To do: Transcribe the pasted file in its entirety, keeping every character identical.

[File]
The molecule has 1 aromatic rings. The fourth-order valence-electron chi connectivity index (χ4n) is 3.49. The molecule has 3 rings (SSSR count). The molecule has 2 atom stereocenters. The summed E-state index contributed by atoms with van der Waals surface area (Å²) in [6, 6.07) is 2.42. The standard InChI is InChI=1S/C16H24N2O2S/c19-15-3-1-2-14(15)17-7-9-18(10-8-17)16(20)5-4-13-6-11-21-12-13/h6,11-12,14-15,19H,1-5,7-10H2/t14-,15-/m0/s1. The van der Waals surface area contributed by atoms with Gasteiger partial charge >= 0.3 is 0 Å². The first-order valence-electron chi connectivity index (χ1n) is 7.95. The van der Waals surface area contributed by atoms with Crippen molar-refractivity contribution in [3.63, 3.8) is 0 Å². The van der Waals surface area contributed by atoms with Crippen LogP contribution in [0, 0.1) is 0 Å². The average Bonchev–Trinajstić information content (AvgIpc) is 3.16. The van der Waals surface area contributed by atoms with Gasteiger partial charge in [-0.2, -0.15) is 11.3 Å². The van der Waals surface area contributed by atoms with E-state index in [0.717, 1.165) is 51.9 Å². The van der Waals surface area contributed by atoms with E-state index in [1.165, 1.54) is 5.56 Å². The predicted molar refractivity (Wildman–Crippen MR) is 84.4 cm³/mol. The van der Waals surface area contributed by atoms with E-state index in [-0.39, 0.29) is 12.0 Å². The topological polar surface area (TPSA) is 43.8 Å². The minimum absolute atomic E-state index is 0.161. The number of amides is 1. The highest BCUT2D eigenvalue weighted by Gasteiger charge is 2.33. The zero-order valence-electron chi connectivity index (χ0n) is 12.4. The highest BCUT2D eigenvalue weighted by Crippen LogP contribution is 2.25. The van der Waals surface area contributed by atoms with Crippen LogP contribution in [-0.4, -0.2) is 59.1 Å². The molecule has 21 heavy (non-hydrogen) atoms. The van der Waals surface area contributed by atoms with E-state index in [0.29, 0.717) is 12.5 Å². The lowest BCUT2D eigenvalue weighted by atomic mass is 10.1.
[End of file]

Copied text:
The molecule has 1 aromatic rings. The fourth-order valence-electron chi connectivity index (χ4n) is 3.49. The molecule has 3 rings (SSSR count). The molecule has 2 atom stereocenters. The summed E-state index contributed by atoms with van der Waals surface area (Å²) in [6, 6.07) is 2.42. The standard InChI is InChI=1S/C16H24N2O2S/c19-15-3-1-2-14(15)17-7-9-18(10-8-17)16(20)5-4-13-6-11-21-12-13/h6,11-12,14-15,19H,1-5,7-10H2/t14-,15-/m0/s1. The van der Waals surface area contributed by atoms with Gasteiger partial charge >= 0.3 is 0 Å². The first-order valence-electron chi connectivity index (χ1n) is 7.95. The van der Waals surface area contributed by atoms with Crippen molar-refractivity contribution in [3.63, 3.8) is 0 Å². The van der Waals surface area contributed by atoms with Crippen LogP contribution in [0, 0.1) is 0 Å². The average Bonchev–Trinajstić information content (AvgIpc) is 3.16. The van der Waals surface area contributed by atoms with Gasteiger partial charge in [-0.2, -0.15) is 11.3 Å². The van der Waals surface area contributed by atoms with E-state index in [0.717, 1.165) is 51.9 Å². The van der Waals surface area contributed by atoms with E-state index in [1.165, 1.54) is 5.56 Å². The predicted molar refractivity (Wildman–Crippen MR) is 84.4 cm³/mol. The van der Waals surface area contributed by atoms with E-state index in [-0.39, 0.29) is 12.0 Å². The topological polar surface area (TPSA) is 43.8 Å². The minimum absolute atomic E-state index is 0.161. The number of amides is 1. The highest BCUT2D eigenvalue weighted by Gasteiger charge is 2.33. The zero-order valence-electron chi connectivity index (χ0n) is 12.4. The highest BCUT2D eigenvalue weighted by Crippen LogP contribution is 2.25. The van der Waals surface area contributed by atoms with Crippen LogP contribution in [-0.4, -0.2) is 59.1 Å². The molecule has 21 heavy (non-hydrogen) atoms. The van der Waals surface area contributed by atoms with E-state index in [0.29, 0.717) is 12.5 Å². The lowest BCUT2D eigenvalue weighted by atomic mass is 10.1.